FLINT — An intriguing exhibit providing first-hand accounts from survivors of the Holocaust will be featured at the Mott Community College Library starting Monday, June 27.
Recounting Memory: Flint-Area Holocaust Survivors & Youth Dialogue with History, located in the lobby of the newly renovated Mott Library, 1401 E. Court St. in Flint, will be open to the public through Aug. 25 during regular library hours. The community is invited to a reception from 5-7 p.m. July 12. This event is free and open to the public. Light refreshments will be served.
Visitors to the Library will have an opportunity to read stories and view photos of survival on a large scale in this oral history project that brings together area students and Holocaust survivors. Students and faculty of MCC collaborated with local high school students and staff of Jewish Community Services of Flint to capture the stories of Flintarea Holocaust survivors who were immigrants from the former USSR.
First-hand accounts of survival during World War II were retold by five community members who had lived through this period as young children, culminating in an exhibit designed by MCC Graphic Design Professor Mara Jevera Fulmer.
The exhibit features material gathered from the interviews of area survivors, as well as reflective responses of the students, historical images and information. The exhibit also features excerpts of student participants’ reflections on their experience hearing these first-hand historical accounts. Video excerpts of the interviews are also planned to accompany the exhibit which features photographs and brief historical details to create contexts for the survivors’ stories.
One aspect of the exhibit that differs from others that address the Holocaust is the focus on survivors who were young children from the former Soviet Republic, especially during the initial Nazi invasion called Operation Barbarossa, Fulmer noted.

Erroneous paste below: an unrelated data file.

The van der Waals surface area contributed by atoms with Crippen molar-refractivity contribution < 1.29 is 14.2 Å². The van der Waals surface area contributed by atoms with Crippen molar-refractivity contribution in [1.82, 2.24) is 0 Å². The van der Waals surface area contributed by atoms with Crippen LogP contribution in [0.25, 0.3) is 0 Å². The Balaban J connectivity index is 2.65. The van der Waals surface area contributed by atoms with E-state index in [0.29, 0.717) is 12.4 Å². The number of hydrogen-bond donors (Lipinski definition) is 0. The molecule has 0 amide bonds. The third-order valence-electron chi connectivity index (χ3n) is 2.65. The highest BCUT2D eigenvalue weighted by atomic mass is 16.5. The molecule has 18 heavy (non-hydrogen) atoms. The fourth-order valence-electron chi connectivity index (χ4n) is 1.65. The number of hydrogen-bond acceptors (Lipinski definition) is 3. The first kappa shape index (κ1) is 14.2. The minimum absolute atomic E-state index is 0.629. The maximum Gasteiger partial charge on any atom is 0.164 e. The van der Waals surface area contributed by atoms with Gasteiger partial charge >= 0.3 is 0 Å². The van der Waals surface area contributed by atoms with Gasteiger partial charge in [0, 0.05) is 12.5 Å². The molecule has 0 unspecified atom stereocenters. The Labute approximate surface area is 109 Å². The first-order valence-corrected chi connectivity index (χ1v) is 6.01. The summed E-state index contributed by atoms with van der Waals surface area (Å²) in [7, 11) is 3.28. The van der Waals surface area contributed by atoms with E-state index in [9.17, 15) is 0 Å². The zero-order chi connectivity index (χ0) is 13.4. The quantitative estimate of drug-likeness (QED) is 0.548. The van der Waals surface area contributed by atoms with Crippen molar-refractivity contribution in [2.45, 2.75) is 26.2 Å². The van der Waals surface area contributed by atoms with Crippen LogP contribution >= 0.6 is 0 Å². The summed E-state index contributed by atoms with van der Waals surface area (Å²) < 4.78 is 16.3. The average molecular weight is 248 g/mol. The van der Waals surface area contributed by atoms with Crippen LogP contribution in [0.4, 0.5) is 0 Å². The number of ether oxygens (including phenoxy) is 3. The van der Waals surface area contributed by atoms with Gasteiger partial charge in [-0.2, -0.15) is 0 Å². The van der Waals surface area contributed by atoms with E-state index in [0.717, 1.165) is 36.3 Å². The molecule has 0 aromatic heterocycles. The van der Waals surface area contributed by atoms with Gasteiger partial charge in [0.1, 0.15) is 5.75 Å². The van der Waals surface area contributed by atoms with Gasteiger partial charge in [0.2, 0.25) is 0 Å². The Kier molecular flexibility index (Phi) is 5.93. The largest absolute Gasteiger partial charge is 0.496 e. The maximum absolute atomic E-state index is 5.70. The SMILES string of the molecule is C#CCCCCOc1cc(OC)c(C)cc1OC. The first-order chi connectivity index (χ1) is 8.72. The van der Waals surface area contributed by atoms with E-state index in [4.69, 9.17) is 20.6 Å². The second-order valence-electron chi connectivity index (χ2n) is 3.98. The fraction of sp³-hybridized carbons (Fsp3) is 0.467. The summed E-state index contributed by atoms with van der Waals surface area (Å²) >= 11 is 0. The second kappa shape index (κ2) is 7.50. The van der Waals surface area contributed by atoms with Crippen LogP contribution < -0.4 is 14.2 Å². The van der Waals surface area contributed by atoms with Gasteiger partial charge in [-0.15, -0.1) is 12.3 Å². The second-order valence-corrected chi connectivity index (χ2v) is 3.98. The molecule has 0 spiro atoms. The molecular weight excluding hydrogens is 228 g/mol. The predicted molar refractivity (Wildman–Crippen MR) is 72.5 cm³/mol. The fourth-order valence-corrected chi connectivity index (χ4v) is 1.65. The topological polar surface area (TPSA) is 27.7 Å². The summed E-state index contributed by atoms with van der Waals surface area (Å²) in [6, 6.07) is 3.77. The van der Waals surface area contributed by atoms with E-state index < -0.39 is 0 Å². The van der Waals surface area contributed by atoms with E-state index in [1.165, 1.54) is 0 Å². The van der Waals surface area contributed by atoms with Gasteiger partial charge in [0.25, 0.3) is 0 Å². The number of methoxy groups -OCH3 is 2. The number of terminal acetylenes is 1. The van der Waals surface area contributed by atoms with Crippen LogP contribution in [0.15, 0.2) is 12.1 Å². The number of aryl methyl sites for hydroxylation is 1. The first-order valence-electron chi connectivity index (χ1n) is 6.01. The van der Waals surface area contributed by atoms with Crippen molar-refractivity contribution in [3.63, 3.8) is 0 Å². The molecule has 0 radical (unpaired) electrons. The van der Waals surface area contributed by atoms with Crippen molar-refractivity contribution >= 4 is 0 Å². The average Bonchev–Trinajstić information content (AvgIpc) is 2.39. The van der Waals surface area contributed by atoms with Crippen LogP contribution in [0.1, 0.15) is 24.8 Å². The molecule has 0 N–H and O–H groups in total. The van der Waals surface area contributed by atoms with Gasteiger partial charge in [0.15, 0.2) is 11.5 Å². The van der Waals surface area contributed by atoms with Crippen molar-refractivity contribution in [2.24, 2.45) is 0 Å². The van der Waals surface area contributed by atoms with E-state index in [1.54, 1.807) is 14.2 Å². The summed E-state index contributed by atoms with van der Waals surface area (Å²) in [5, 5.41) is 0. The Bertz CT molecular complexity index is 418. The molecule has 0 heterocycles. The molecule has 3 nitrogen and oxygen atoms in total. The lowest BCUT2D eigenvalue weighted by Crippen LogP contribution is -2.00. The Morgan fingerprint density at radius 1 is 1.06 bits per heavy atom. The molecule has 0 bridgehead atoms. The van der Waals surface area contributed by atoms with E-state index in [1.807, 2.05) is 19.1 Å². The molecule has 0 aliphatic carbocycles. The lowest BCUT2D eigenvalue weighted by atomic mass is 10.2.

“The educational focus of this project demonstrates the rich opportunities for collaboration between MCC faculty and students and local organizations and high schools,” Fulmer said. “Flint-area high school seniors and MCC Design and Media students were engaged in conducting the interviews and hearing the stories of survival, hope, and overcoming racial and ethnic persecution, topics that still resonate loudly in today’s world.”
Jewish Community Services is publishing a catalog with the full interviews and essays by students and other participants, to accompany the exhibit as well. Leveraging the design and media arts areas of the college, students and facilitators captured the stories in photos and recordings which will be donated to the United States Holocaust Memorial Museum for their permanent archives.
“This exhibit also demonstrates how the college can partner with local non-profits to create opportunities for learning that can bring the lessons of history to life,” Fulmer added.
Fulmer acknowledged that parents and educators may be concerned about the content of the exhibit.
“While stories conveyed by survivors sometimes contain graphic violence, the exhibit was designed to convey them without the addition of graphic photographs from that period,” she explained. “The project team felt strongly that the stories from the survivors were about hope, and that further investigation can be done by the viewer to corroborate the details through research in the library and via sources such as the United States Holocaust Memorial Museum.”
The Recounting Memory: Flint- Area Holocaust Survivors & Youth Dialogue with History exhibit is funded in part by the Community Foundation of Greater Flint with additional support from Mott Community College. The exhibit will remain installed at the MCC Library through Aug. 25 with plans to travel to other locations as they become available.